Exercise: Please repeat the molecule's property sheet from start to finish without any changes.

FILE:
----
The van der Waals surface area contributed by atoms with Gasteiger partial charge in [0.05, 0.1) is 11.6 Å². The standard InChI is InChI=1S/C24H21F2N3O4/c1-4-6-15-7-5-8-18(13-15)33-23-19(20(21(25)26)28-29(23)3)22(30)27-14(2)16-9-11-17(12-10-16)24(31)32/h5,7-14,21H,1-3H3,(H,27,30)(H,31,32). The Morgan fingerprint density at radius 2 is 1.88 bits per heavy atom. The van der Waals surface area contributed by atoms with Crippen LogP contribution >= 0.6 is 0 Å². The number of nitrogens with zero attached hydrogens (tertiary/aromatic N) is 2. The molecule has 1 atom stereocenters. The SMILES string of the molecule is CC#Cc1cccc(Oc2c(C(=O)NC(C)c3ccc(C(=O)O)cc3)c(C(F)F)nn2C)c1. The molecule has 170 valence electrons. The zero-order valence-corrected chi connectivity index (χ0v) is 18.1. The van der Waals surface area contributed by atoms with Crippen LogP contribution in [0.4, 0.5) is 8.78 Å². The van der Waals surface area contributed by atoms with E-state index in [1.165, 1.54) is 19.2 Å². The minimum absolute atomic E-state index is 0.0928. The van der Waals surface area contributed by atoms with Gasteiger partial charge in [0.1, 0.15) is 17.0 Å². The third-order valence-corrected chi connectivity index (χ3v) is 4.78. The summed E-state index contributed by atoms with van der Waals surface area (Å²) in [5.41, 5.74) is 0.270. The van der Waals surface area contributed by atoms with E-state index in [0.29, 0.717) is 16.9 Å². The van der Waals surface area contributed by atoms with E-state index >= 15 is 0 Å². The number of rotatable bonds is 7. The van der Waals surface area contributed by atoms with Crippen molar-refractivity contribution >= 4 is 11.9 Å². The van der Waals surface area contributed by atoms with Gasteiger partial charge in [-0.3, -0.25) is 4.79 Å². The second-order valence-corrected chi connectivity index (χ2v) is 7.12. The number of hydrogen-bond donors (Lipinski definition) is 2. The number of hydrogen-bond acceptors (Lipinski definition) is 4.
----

The van der Waals surface area contributed by atoms with Gasteiger partial charge in [0.05, 0.1) is 11.6 Å². The standard InChI is InChI=1S/C24H21F2N3O4/c1-4-6-15-7-5-8-18(13-15)33-23-19(20(21(25)26)28-29(23)3)22(30)27-14(2)16-9-11-17(12-10-16)24(31)32/h5,7-14,21H,1-3H3,(H,27,30)(H,31,32). The Morgan fingerprint density at radius 2 is 1.88 bits per heavy atom. The van der Waals surface area contributed by atoms with Crippen LogP contribution >= 0.6 is 0 Å². The number of nitrogens with zero attached hydrogens (tertiary/aromatic N) is 2. The molecule has 1 atom stereocenters. The SMILES string of the molecule is CC#Cc1cccc(Oc2c(C(=O)NC(C)c3ccc(C(=O)O)cc3)c(C(F)F)nn2C)c1. The molecule has 170 valence electrons. The zero-order valence-corrected chi connectivity index (χ0v) is 18.1. The van der Waals surface area contributed by atoms with Crippen LogP contribution in [0.4, 0.5) is 8.78 Å². The van der Waals surface area contributed by atoms with E-state index in [1.165, 1.54) is 19.2 Å². The minimum absolute atomic E-state index is 0.0928. The van der Waals surface area contributed by atoms with Gasteiger partial charge in [0.1, 0.15) is 17.0 Å². The third-order valence-corrected chi connectivity index (χ3v) is 4.78. The summed E-state index contributed by atoms with van der Waals surface area (Å²) in [5.41, 5.74) is 0.270. The van der Waals surface area contributed by atoms with E-state index in [0.29, 0.717) is 16.9 Å². The van der Waals surface area contributed by atoms with E-state index >= 15 is 0 Å². The number of rotatable bonds is 7. The van der Waals surface area contributed by atoms with Crippen molar-refractivity contribution >= 4 is 11.9 Å². The van der Waals surface area contributed by atoms with Gasteiger partial charge in [-0.3, -0.25) is 4.79 Å². The second-order valence-corrected chi connectivity index (χ2v) is 7.12. The number of hydrogen-bond donors (Lipinski definition) is 2. The number of hydrogen-bond acceptors (Lipinski definition) is 4.